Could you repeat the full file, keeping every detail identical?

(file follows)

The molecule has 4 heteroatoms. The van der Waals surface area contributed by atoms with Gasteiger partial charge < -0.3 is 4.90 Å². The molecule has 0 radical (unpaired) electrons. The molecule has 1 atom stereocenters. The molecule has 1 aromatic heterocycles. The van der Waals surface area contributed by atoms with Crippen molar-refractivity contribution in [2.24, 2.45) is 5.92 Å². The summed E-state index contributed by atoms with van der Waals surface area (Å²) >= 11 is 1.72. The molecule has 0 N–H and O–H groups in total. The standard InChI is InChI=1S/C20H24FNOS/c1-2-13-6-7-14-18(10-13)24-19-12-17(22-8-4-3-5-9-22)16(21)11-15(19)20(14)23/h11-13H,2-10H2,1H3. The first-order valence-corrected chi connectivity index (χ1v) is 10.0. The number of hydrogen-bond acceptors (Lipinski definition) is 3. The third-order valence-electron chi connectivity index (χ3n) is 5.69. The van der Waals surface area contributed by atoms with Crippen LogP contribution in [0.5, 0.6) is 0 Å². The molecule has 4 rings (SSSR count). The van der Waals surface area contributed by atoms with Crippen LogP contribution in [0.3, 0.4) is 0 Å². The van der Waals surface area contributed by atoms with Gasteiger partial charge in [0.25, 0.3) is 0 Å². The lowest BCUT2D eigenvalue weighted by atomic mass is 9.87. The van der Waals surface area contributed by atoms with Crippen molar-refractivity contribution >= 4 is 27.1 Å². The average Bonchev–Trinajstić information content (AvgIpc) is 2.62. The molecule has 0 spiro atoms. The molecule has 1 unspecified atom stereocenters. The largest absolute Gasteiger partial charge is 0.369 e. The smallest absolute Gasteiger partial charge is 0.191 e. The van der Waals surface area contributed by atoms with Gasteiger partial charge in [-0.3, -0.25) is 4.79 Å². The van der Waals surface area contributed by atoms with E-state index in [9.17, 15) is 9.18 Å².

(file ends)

The molecule has 4 heteroatoms. The van der Waals surface area contributed by atoms with Gasteiger partial charge < -0.3 is 4.90 Å². The molecule has 0 radical (unpaired) electrons. The molecule has 1 atom stereocenters. The molecule has 1 aromatic heterocycles. The van der Waals surface area contributed by atoms with Crippen molar-refractivity contribution in [2.24, 2.45) is 5.92 Å². The summed E-state index contributed by atoms with van der Waals surface area (Å²) >= 11 is 1.72. The molecule has 0 N–H and O–H groups in total. The standard InChI is InChI=1S/C20H24FNOS/c1-2-13-6-7-14-18(10-13)24-19-12-17(22-8-4-3-5-9-22)16(21)11-15(19)20(14)23/h11-13H,2-10H2,1H3. The first-order valence-corrected chi connectivity index (χ1v) is 10.0. The number of hydrogen-bond acceptors (Lipinski definition) is 3. The third-order valence-electron chi connectivity index (χ3n) is 5.69. The van der Waals surface area contributed by atoms with Crippen LogP contribution in [0.5, 0.6) is 0 Å². The molecule has 4 rings (SSSR count). The van der Waals surface area contributed by atoms with Crippen LogP contribution in [0.3, 0.4) is 0 Å². The van der Waals surface area contributed by atoms with Gasteiger partial charge in [0.25, 0.3) is 0 Å². The lowest BCUT2D eigenvalue weighted by atomic mass is 9.87. The van der Waals surface area contributed by atoms with Crippen molar-refractivity contribution >= 4 is 27.1 Å². The average Bonchev–Trinajstić information content (AvgIpc) is 2.62. The molecule has 0 spiro atoms. The molecule has 1 unspecified atom stereocenters. The largest absolute Gasteiger partial charge is 0.369 e. The smallest absolute Gasteiger partial charge is 0.191 e. The van der Waals surface area contributed by atoms with Gasteiger partial charge in [-0.3, -0.25) is 4.79 Å². The van der Waals surface area contributed by atoms with E-state index in [9.17, 15) is 9.18 Å².